Podcast: The Space Race | Starting Gun
By: American History Tellers
Werner Von Braun was a key part of the Nazi V-2 Rocket Program. Near the end of WW2 he and his team were deliberately captured by the Americans and settled in Huntsville Alabama to prevent their knowledge from going to the Soviets.
The thought was that rockets combined with atomic weapons would give the host nation an insurmountable lead in the years to come.
Von Braun’s potential degree of involvement with pretty horrific war crimes under Nazi rule was ignored and deliberately glossed over. Supposedly he just wanted to build rockets to get to space.
Because of his German background he wasn’t fully trusted by American politicians and military figures.
This led to his projects not being allowed to put a satellite into orbit, and allowed the Soviets to take the lead with Sputnik. This created a huge fear in America about ceding space to the Soviets.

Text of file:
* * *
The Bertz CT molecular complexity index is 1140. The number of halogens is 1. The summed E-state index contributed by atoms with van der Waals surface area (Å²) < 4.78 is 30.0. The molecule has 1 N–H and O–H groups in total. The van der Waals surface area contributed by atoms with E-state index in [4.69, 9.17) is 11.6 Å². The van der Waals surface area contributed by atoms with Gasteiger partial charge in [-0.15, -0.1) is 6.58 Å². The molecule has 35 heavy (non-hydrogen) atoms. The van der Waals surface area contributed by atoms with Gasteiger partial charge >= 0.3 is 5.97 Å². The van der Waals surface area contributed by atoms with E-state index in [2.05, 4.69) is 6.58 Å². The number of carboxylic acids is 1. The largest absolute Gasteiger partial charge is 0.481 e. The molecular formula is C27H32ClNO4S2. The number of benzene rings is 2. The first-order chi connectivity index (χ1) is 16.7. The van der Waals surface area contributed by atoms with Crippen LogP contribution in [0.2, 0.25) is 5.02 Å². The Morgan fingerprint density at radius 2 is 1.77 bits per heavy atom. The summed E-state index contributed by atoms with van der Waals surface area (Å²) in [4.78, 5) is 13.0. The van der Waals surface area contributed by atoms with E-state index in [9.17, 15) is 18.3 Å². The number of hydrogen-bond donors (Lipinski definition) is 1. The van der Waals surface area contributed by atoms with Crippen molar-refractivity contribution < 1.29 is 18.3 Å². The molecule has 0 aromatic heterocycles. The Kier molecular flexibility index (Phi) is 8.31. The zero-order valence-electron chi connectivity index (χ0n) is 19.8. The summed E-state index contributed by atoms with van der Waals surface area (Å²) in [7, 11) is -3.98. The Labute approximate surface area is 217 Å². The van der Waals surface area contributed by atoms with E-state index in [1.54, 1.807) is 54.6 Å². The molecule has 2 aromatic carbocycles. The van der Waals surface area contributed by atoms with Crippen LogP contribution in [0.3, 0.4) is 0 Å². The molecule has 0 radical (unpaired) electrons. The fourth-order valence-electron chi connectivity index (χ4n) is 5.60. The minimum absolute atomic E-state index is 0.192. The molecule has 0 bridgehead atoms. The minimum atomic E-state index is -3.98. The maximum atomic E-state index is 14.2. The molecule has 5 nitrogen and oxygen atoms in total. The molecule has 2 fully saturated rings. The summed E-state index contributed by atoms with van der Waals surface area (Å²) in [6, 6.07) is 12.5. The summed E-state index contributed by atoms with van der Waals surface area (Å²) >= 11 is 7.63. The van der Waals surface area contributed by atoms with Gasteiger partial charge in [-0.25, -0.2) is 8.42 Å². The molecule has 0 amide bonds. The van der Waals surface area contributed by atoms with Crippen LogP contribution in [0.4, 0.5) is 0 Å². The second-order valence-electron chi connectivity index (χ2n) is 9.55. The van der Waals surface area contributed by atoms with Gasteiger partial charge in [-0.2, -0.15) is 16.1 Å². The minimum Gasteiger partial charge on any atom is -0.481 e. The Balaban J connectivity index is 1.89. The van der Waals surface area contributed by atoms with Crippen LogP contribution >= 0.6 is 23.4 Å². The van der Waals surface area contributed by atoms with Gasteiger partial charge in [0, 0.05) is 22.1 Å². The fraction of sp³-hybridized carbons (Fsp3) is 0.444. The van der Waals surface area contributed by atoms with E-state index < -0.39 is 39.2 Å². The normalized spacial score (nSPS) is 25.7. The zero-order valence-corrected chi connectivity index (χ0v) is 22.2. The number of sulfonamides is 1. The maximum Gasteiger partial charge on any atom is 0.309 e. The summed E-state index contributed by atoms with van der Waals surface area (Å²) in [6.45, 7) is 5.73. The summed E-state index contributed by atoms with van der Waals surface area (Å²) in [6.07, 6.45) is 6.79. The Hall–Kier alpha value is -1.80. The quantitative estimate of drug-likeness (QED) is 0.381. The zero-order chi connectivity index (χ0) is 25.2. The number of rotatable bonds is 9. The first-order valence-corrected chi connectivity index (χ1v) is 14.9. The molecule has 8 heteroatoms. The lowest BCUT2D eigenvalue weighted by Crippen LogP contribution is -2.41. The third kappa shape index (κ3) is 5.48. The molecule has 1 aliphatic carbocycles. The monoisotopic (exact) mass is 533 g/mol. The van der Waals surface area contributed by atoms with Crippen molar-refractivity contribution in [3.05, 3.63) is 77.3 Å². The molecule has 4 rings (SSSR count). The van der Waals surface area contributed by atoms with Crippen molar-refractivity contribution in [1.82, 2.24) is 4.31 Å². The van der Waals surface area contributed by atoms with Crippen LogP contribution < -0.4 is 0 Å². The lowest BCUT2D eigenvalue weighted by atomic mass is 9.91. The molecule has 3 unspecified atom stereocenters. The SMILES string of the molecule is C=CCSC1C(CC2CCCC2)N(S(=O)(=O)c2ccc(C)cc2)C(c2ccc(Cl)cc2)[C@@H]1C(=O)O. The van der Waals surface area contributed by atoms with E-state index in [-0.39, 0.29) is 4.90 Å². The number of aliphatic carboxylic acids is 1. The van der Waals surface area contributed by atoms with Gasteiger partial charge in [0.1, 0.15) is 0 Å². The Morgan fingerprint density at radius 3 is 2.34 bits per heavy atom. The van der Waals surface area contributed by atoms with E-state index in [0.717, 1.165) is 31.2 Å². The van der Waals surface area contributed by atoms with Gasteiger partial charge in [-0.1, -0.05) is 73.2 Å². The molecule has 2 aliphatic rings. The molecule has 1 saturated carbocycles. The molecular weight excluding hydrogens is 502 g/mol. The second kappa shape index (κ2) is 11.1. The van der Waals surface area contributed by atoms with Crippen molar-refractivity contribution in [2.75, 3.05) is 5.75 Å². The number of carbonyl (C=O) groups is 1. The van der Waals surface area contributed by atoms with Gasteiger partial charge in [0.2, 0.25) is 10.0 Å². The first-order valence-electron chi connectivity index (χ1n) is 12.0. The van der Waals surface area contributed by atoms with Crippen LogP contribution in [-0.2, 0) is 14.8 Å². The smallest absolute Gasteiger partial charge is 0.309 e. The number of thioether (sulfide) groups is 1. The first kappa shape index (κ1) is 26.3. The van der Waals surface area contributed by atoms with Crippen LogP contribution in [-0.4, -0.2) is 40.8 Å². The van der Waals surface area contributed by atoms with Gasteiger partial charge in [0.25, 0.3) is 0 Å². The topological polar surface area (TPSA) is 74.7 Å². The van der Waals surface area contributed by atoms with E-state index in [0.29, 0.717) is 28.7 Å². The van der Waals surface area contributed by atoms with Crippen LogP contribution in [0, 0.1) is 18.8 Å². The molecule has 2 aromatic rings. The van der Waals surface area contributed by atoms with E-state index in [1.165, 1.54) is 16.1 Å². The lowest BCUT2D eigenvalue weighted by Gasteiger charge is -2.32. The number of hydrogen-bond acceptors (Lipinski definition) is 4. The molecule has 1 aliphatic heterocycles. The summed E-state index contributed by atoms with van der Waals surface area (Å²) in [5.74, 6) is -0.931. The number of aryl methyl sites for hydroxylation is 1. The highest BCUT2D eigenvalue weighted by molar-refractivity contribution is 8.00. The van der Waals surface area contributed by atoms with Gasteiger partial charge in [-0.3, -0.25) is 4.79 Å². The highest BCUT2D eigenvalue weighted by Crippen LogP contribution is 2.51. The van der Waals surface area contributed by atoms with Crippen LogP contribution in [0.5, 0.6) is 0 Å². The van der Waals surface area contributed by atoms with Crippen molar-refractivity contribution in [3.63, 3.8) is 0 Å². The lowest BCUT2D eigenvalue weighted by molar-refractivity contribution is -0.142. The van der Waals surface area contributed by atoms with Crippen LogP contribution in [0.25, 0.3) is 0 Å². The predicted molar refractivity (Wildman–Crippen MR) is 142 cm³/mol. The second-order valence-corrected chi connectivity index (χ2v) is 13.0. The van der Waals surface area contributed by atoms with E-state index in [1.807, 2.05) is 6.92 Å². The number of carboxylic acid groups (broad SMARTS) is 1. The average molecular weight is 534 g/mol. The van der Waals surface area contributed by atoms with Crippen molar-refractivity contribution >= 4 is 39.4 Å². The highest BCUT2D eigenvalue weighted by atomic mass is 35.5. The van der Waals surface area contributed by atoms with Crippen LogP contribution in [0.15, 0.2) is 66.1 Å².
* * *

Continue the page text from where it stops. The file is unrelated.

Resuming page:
Podcast: The incredible shrinking city
For decades, Memphis annexed wealthy suburbs around the city as a way to increase their tax revenue.
After studying the effects of this, they found that these suburbs required more public money than they were generating, essentially being subsidized by the poorer neighborhoods in the center of the city.
Memphis is now undergoing an effort to de-annex some of these suburbs.
Podcast: The Age of Jackson – Manifest Destiny
By: American History Tellers
After the Mexican War of Independence in 1821, the United States considered the territories of Texas and California up for grabs even though they were considered by the Mexican government as part of Mexico.
American settlers began settling both territories.